After touring the Silk Exchange you can imagine we were famished (it must have been 45 minutes since we last ate!) so time for more tapas...and sangria! This time we sat outside and Suzie ordered for us. We had bread, gazpacho, squid, potatoes with mayonnaise and shrimp floating in oil.
Once we were completely stuffed, the tour ended. We hung around with Terri & Bill a bit longer in the old town area - no need to go back to the ship early. Bill tried to get some olives but there was some sort of communication barrier so we had more sangria, wine and beer.
Suzie is amazing - friendly, fun and knowledgeable. She gives just the right amount of information. If you go to Valencia, I highly recommend Tours in Valencia! Suzie will customize a tour to your interests.
We opted out of happy hour today - we had enough sangria - and had a short rest instead. We met Terri and Bill at Canaletto for dinner and had a great meal with excellent company. We are sad that they are getting off the ship tomorrow in Barcelona. We'll have to plan another cruise together!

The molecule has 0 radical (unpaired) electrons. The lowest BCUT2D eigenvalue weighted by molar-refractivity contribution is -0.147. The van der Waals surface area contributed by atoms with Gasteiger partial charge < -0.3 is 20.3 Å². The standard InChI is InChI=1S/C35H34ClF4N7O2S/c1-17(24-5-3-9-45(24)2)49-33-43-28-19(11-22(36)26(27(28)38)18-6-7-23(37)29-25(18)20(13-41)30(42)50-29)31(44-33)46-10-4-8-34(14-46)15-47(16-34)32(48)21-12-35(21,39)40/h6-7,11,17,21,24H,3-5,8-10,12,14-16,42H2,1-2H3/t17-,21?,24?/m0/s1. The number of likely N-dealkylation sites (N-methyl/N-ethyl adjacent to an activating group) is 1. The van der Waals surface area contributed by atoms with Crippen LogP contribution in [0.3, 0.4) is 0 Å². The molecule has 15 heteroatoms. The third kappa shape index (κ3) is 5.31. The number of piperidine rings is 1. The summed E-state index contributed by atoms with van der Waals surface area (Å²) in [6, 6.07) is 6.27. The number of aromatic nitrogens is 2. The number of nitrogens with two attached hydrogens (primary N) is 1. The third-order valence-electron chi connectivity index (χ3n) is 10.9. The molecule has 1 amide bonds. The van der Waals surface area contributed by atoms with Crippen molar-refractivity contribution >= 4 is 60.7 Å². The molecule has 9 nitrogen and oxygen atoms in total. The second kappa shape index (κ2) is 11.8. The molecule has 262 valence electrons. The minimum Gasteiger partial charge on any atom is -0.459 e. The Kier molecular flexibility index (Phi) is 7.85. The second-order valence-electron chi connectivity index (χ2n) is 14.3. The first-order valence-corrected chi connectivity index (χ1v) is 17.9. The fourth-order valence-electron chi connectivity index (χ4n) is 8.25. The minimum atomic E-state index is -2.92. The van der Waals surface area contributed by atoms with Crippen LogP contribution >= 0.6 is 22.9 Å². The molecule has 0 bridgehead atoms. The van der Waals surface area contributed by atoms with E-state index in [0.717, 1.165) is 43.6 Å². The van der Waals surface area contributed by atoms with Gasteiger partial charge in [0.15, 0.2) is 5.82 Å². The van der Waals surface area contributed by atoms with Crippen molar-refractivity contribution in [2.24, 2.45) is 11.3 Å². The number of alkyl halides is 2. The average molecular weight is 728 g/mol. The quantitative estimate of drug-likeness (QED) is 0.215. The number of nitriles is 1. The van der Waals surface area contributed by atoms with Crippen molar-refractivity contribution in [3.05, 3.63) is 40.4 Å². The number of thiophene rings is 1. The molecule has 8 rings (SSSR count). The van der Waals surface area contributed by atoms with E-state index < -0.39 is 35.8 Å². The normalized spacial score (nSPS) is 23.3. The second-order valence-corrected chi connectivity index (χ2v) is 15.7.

Cartagena, Spain - April 17, 2015
When planning for the trip there were some ports that we knew exactly what we wanted to do and others we weren't sure. Cartagena was a port that I really didn't research much so we decided to play it be ear and decide what to do when we got there. Good call - we had a wonderful day poking around at our own pace.
We got off the ship early, walked across the street and we were in town. I love when we dock right in the city. The ms Amsterdam was pulling in to the dock as we were heading to town. The Amsterdam has the world voyage (they get on in January and off at the end of April) passengers on it now. I read a couple blogs from people on the ship.
Cartagena is a very old city (founded 227 BC) and has been one of the most important naval ports in the region and defensive harbours in the Mediterranean since the 16th century.